In Tahitian Landscape, on the other side of the green, blue, and peach-color chasm heavily outlined on the right and halted by a built-up “shore,” the three dancing women who are barely modeled or detailed appear to be observed by an idol figure. It lies in blue shadow in dense foliage and is nearly invisible. As in Tahitians Fishing (see part 2 of “Savagery in Civilization…” ) it is by way of foliage, boulders, and rounded forms of the landscape that there emerges a similarity with the jigsaw puzzle-like lagoon in that same year’s Day of the GodsHowever, the forms in Tahitian Landscape are flatter and less organic-looking.  As popular graphic art methods could not produce the deliberately pale character of the surface Brettell proposes that this image was made as a transfer or counterproof on wetted paper from a now lost watercolor matrix.51

NOTES:

  1. Thomson, Gauguin, p. 130.
  2. Brettell, p. 359.
  3. Thomson, Gauguin, p. 152.
  4.  Brettell, p. 80;  “denies any hint of religion” and “bathing water”- Brettell, p. 359. Brettell’s denial here of Tahitian religion does not preclude his proposing that the bowing figure may be an adaptation of the naked and penitent Magdalen at the foot of the cross, which is part of Catholic tradition.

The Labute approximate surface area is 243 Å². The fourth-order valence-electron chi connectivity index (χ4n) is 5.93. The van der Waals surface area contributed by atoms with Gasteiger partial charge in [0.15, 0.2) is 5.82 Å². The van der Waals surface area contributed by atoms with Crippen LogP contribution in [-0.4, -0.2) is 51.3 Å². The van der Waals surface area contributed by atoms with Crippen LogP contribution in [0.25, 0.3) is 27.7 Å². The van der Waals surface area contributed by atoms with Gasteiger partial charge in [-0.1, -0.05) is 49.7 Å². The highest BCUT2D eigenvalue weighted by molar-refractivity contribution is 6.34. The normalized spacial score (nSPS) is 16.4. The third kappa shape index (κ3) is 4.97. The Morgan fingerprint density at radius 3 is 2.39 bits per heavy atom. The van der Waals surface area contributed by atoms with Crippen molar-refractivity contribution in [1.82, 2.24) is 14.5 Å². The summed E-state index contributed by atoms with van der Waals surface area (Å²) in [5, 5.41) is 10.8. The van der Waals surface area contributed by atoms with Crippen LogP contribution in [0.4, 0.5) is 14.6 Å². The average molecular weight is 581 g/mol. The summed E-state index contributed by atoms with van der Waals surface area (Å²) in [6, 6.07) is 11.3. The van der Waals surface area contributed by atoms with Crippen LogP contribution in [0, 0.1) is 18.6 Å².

5. Ibid., p. 359.

©John P. Walsh. All rights reserved. No part of this material may be reproduced or transmitted in any form or by an means, electronic  or mechanical, which includes but is not limited to facsimile transmission, photocopying, recording, rekeying, or using any information storage or retrieval system.

Part 2 “Tahitians Fishing.” Savagery in Civilization: Paul Gauguin and His Tahiti-Inspired Graphic Work in Paris, 1893-1895.

By John P. Walsh

To look at a selection of four prints produced by Paul Gauguin in Paris between his two long trips to Tahiti not only elucidates his artistic ideas but benefits by this brief commentary on his methods and techniques he used to make them. The consummate craftsman – even Gauguin’s modern art opponents largely conceded this point – his traced monotypes (also called watercolor transfer drawings or printed drawings) employed a simple but creatively unique process to offset his watercolor or gouache designs onto paper.

The first step in Gauguin’s process was to place slightly damp paper over his hand-drawn design and with the pressure he exerted from the back of an ordinary spoon the moisture in the paper and the water-based medium worked to transfer the reverse image of the design onto the paper. Gauguin could then reprint his design so that each would be variable images, imparting a pale, soft value to the work – outcomes the artist sought for these Tahitian pieces.